Tell me more about liturgies

Posted by tom | Nov 24, 2009

... liturgies make us certain kinds of people, and what defines us is what we love.  They do this because we are the sorts of animals whose orientation to the world is shaped from the body up more than from the head down.  Liturgies aim our love to different ends precisely by training our hearts through our bodies.  They prime us to approach the world in a certain way, to value certain things, to aim for certain goals, to pursue certain dreams, to work together on certain projects.

James K.A. Smith
Desiring the Kingdom

Join me in prayerful consideration/application of this quote as we enter the holiday season on campus and in the larger culture.  HT:  *CINO daily asterisk (11/3/2009). Placing Smith's book on my to read list, check out Byron Borger's post A rich week of new books: Bobby Gross, James K. A. Smith, Walt Brueggeman, Timothy Keller DVD

Begin Living the Christian Year in Advent

Posted by tom | Nov 23, 2009

Swing by Emerging Scholars Network for Mike's excellent interview of Bobby Gross, director of InterVarsity's Graduate & Faculty Ministry & author of Living the Christian Year: Time to Inhabit the Story of God (IVP, 2009). Our family will be journeying through this book in the coming year (starts November 29). Check out Byron Borger's rave reviews at A rich week of new books: Bobby Gross, James K. A. Smith, Walt Brueggeman, Timothy Keller DVD and Pennsylvania State Pastors' Conference: Books about Church, Congregational life, and more.

     Bobby Gross, director of graduate and faculty ministries for InterVarsity Christian Fellowship (IVCF). Bobby serves on the national board of Christians in the Visual Arts (CIVA) and lives in Atlanta, Georgia. Previously, Bobby was a national field director for IVCF, served as an InterVarsity chaplain at the University of Florida, launched campus ministry in South Florida and was the regional director for New York/New Jersey. Bobby is the author of Living the Christian Year: Time to Inhabit the Story of God. He has also contributed chapters to three other books, including Faith on the Edge (InterVarsity Press) and Signs of Hope in the City (Judson).    'Living the Christian Year: Time to Inhabit the Story of God' (IVP, 2009) by Bobby Gross, director of InterVarsity's Graduate & Faculty Ministry.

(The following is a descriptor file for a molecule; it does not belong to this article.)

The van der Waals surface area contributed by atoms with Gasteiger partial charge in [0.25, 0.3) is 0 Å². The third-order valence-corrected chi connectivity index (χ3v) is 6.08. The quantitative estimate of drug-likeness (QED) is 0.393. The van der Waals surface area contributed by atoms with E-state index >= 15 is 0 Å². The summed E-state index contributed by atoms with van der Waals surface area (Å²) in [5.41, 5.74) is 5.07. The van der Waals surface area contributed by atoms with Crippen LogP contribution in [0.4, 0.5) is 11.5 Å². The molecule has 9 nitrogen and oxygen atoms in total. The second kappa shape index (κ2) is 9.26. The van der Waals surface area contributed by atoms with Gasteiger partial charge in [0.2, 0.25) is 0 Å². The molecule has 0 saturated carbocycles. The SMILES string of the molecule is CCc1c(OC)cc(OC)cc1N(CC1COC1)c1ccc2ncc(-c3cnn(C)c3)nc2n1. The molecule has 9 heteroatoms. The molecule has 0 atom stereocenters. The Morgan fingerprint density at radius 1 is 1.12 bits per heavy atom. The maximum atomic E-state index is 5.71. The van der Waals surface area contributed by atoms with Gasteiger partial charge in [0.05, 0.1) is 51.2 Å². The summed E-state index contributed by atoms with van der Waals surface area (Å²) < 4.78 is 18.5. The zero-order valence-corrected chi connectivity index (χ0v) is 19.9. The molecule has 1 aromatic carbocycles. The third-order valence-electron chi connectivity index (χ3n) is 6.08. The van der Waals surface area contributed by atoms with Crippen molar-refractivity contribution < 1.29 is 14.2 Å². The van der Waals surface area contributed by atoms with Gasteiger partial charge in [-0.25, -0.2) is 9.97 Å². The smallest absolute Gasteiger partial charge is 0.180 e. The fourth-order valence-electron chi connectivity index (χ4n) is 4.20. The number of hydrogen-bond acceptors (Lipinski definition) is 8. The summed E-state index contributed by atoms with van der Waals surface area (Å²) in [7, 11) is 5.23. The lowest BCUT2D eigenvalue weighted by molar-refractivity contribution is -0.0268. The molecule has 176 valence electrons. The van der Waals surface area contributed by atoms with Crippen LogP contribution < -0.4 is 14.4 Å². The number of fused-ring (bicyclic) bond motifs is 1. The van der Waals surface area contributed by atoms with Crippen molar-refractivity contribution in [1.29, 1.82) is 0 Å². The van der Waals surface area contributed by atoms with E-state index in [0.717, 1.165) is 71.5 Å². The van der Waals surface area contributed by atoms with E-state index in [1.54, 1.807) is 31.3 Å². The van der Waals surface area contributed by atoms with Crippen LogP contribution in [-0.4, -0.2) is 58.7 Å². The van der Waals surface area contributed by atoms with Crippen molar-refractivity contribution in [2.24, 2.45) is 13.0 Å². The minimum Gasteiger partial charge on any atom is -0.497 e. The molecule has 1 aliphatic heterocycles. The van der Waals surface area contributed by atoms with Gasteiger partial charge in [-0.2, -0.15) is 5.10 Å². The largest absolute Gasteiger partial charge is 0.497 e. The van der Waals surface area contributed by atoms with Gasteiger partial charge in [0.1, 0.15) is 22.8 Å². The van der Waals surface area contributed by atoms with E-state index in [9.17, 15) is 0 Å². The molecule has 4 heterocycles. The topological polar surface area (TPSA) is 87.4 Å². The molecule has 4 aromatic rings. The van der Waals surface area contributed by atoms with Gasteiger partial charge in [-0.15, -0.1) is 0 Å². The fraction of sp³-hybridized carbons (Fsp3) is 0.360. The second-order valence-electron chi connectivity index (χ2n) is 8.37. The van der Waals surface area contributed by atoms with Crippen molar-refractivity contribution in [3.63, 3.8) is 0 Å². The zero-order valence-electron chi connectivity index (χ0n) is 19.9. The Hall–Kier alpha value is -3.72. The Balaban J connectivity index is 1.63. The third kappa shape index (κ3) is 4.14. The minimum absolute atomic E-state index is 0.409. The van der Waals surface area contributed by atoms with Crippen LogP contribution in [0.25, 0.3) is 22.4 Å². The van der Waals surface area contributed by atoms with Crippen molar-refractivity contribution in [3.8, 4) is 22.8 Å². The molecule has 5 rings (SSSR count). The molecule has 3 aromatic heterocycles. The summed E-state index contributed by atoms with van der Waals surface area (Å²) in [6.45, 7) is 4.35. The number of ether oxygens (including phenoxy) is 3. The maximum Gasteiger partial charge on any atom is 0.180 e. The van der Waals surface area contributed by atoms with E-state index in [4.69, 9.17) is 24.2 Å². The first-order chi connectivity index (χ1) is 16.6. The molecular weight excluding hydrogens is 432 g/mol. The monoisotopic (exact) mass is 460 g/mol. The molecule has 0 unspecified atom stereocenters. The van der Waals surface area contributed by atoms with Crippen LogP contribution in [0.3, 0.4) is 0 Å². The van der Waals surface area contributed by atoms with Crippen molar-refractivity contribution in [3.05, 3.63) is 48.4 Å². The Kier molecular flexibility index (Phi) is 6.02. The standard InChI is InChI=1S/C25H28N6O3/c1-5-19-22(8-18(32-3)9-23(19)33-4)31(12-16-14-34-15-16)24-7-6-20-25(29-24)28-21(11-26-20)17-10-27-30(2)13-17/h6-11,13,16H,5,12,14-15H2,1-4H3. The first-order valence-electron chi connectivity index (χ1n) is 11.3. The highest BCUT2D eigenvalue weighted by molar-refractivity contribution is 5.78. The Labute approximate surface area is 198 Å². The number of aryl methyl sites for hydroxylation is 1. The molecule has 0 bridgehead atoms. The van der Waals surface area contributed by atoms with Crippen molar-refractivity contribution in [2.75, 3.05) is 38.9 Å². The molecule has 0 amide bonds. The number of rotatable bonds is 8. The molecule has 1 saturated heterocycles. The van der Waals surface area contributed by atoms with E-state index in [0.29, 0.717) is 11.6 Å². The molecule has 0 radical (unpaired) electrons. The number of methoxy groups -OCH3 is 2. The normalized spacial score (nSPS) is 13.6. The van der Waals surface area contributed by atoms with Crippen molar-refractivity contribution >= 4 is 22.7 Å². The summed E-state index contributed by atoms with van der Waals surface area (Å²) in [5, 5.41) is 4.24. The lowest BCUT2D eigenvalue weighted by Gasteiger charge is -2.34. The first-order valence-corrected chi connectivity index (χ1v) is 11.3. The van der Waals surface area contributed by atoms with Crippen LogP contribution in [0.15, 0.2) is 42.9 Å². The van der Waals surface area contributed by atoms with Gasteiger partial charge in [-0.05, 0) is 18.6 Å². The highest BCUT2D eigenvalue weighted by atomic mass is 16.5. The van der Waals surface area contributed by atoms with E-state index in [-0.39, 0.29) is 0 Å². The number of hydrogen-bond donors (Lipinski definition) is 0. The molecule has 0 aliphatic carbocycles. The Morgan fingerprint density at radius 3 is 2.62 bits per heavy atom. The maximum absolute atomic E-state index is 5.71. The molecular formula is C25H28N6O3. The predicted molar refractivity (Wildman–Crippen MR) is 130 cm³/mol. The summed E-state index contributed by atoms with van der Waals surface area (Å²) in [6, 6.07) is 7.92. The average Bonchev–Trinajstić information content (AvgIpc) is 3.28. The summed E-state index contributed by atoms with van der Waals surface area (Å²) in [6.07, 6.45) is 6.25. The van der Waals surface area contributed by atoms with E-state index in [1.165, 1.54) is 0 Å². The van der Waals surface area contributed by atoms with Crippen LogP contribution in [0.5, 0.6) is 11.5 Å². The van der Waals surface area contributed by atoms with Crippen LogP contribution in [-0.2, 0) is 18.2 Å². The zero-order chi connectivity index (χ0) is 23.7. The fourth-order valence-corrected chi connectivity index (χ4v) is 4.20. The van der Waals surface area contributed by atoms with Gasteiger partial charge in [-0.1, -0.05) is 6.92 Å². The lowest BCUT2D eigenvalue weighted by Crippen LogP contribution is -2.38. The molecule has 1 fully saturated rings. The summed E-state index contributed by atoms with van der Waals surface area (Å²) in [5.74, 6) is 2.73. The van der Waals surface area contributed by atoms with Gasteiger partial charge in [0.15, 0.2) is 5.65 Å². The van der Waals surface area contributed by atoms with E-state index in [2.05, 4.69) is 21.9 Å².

PS. For those in South Central PA, mark your calendars for when Bobby visits the area on Ascension Day 2010 (i.e., May 13), in partnership with Hearts & Minds Books. Details tba. ...

Advent 2009

Posted by tom | Nov 21, 2009

As we prepare to enter the Adventure of Advent. I once again invite you to join me in participating in Advent posts with Christine Sine at Godspace.

For the Beauty of the Earth

Posted by tom | Nov 10, 2009

On Sunday, the Cherub choir, which includes Eden, sang the first two verses of For the Beauty of the Earth for Elizabethtown Brethren in Christ.  After the reading of Psalm 148, the Junior Choir sang led the congregation in For the Beauty of the Earth.  Below's a video which I shared with girls over Sunday breakfast, in preparation for morning and as a time of worship.  

Lord of all, to Thee we raise, This our hymn of grateful praise. 

May our words, relationships, lives, Churches be such a hymn today!

Related choir post: How Great is our God.

How Great is our God

Posted by tom | Nov 9, 2009

On Sunday, Elizabethtown Brethren in Christ's Junior Choir, which includes Ellen & Hayley, led the congregation in worship.  How Great is our God was one of selections.  Below's a interview of Chris Tomlin which I watched with in Ellen & Hayley as we discussed the song.  Tomlin shares the simple origin of How Great is our God, sings the praise song, and then shows the chords. 

PS.  Ellen and Hayley liked the section which showed the chord progression. 

Reading "Introverts in the Church"

Posted by tom | Nov 6, 2009

Introverts in the Church: Finding Our Place in an Extroverted Culture (Adam McHugh, InterVarsity Press, November 2009) arrived today and I've started to read it.  Hope Theresa has some interest in chatting about the book during our much needed date night.  Below's a quote from Chapter 1.  Any comments from friends, whether more heavily oriented toward introversion or extroversion.